Getting Ready for a New Foal

Getting Ready for a New FoalThere’s always excitement when you are waiting for a new foal. But there are several things that need to be addressed during the pregnancy. First, vaccinations should be up to date to provide immunity to your new foal. Regular health care, such as dental care, parasite management and hoof maintenance, must be continued throughout pregnancy. As you get closer to that due date, observations should be increased so you can catch the changes that will be occurring before birth.

Vaccinations should be up to date for all brood mares before they are bred. Mares should be receiving an annual vaccination for Tetanus, the encephalidities (EEE and WEE) and West Nile Virus. In Southern Oregon, they should also be vaccinated annually for Rabies. If mares are housed with other horses, and especially if exposed to large groups of horses (horse shows, trail rides), they should also receive influenza and rhinopneumonitis vaccines every six months. If there is any history of strangles on the premises, mares should also receive an annual vaccine for strangles. At about 4 to 6 weeks before their due date, pregnant mares should receive a booster vaccination to stimulate additional immunity in their colostrum. The booster should include tetanus, EEE, WEE and West Nile Virus. Rhinopneumonitis, influenza and strangles should also be included if indicated.

Parasite management should be continued throughout pregnancy as needed for the mares housing and risk assessment. Generally, a wormer, such as ivermectin or panacur, should be administered every two months throughout pregnancy. The last dose of wormer should be administered fairly close to birth to reduce the exposure of the foal to the ova.

Pregnant mares will have increased nutritional needs, especially in the last couple months of pregnancy. Be sure her teeth are ready to handle the food with regular dental care. Good quality hay should be readily available to the mare without competition from other horses. Grains and supplements should be gradually increased over the last few months of pregnancy. Body condition (amount of fat) should not be increased, as this could predispose the mare to problems during the birthing process. Once the baby is born, lactation will again increase the nutritional needs of the mare. She will need to maintain the increased feeds for 2 – 3 months after birth.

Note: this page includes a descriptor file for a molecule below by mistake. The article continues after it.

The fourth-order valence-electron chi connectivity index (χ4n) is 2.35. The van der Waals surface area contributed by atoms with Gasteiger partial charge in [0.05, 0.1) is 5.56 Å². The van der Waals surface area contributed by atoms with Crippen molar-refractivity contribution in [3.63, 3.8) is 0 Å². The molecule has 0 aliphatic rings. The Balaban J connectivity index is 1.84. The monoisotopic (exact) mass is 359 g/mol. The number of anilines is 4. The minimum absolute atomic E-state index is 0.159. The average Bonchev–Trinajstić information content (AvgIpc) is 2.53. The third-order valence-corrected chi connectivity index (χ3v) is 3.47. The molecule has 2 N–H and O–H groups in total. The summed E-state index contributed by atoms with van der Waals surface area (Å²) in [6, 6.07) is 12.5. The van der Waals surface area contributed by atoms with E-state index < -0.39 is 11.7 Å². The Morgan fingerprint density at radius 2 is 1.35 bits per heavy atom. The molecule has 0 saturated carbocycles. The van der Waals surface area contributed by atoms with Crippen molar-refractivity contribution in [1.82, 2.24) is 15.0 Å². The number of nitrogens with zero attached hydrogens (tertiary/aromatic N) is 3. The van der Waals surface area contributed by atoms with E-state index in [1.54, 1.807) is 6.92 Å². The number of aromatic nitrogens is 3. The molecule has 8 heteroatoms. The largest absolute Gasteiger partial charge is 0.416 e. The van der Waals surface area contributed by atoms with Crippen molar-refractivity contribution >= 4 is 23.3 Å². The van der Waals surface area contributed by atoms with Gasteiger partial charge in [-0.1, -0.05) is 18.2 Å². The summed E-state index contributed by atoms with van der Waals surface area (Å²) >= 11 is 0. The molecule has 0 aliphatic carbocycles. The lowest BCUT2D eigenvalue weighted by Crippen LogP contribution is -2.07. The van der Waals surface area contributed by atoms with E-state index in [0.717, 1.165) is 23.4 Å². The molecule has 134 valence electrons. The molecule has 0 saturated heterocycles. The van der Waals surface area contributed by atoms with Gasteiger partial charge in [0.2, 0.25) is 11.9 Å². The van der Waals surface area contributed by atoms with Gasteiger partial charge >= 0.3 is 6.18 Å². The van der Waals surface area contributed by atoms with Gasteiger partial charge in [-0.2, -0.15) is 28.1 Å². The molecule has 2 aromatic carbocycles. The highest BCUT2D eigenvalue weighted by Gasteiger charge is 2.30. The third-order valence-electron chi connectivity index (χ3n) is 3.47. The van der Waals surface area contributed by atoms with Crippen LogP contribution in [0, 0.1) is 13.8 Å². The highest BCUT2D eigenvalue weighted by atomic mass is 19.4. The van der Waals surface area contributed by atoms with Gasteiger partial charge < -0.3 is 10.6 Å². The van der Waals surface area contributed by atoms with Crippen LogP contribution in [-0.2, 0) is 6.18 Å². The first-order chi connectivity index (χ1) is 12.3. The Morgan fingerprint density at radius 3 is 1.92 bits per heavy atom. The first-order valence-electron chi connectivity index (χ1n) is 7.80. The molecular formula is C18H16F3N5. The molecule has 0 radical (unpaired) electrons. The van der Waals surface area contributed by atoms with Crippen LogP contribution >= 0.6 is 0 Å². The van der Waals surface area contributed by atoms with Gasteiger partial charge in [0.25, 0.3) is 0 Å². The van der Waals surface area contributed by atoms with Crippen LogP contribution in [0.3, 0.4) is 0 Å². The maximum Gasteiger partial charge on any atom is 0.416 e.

As the mare gets closer to birth, there will be many changes to her body. Mammary development may occur as early as a month before birth in maiden mares, but may not occur until immediately prior to birth in repeat mares. Most mares will develop ‘wax’ (or dried colostrum) on the teats just prior to birth. If the mare leaks a significant amount of milk prior to birth, much or all of the colostrum (first milk with important immunoglobulins) may be lost. If this is the case, be sure to call your veterinarian so you can both be prepared to treat the foal for failure of passive transfer. Milk calcium can be measured close to birth as a method of predicting when your mare will foal. Generally, when milk calcium exceeds 200 ppm, the mare is very close to foaling.

As early as 6 weeks prior to birth, the ligaments of the birth canal and the entire posterior reproductive tract will relax under the influence of the hormone Relaxin. If your mare has had a Caslick procedure at the vulva, this should be removed at 6 – 8 weeks before the expected date of birth to prevent tearing. Relaxation will be most evident within 24 – 48 hours of birth.

A safe place, away from other animals or exposure to the elements, should be provided for the mare to foal. Mare’s generally prefer a quiet, dark place to foal. Have a ‘foaling kit’ with tail wrap, antiseptic dip for the navel and sterile clamp or string to tie the cord prepared in advance. The area should be bedded with clean bedding to prevent contamination of the foal. Generally, straw is superior to shavings as it does not stick to the vulva and foal. The area should be large enough to allow manipulation of the foal during the birth process, if necessary. But the birth process should be allowed to proceed normally without interruption, if possible.

The birth process begins when the placenta ruptures and releases the amniotic fluid. Generally the front feet will appear first, followed by the nose at about the foals knees. If the hind feet appear first, the head is not at the knees or delays are noted during the birth process, call your veterinarian immediately. These are emergencies for horses. It is best to get the mare up and walking while you wait for the vet to arrive. This may assist in repositioning for the birth.

Once your foal is born, allow the mare to attend to the foal without interference. She will clean the foal and encourage him to begin nursing. The placenta should be passed within 2 – 4 hours after the foal. If the foal is not nursing or the placenta has not passed by four hours, call your veterinarian as these can be indicators of problems for the mare and/or foal. Your new foal should be examined by your veterinarian in the first couple of days. The vet will ensure that the foal has passed the meconium (first feces) and has taken the colostrum so they will continue to be healthy.

Now just watch them eat and grow!

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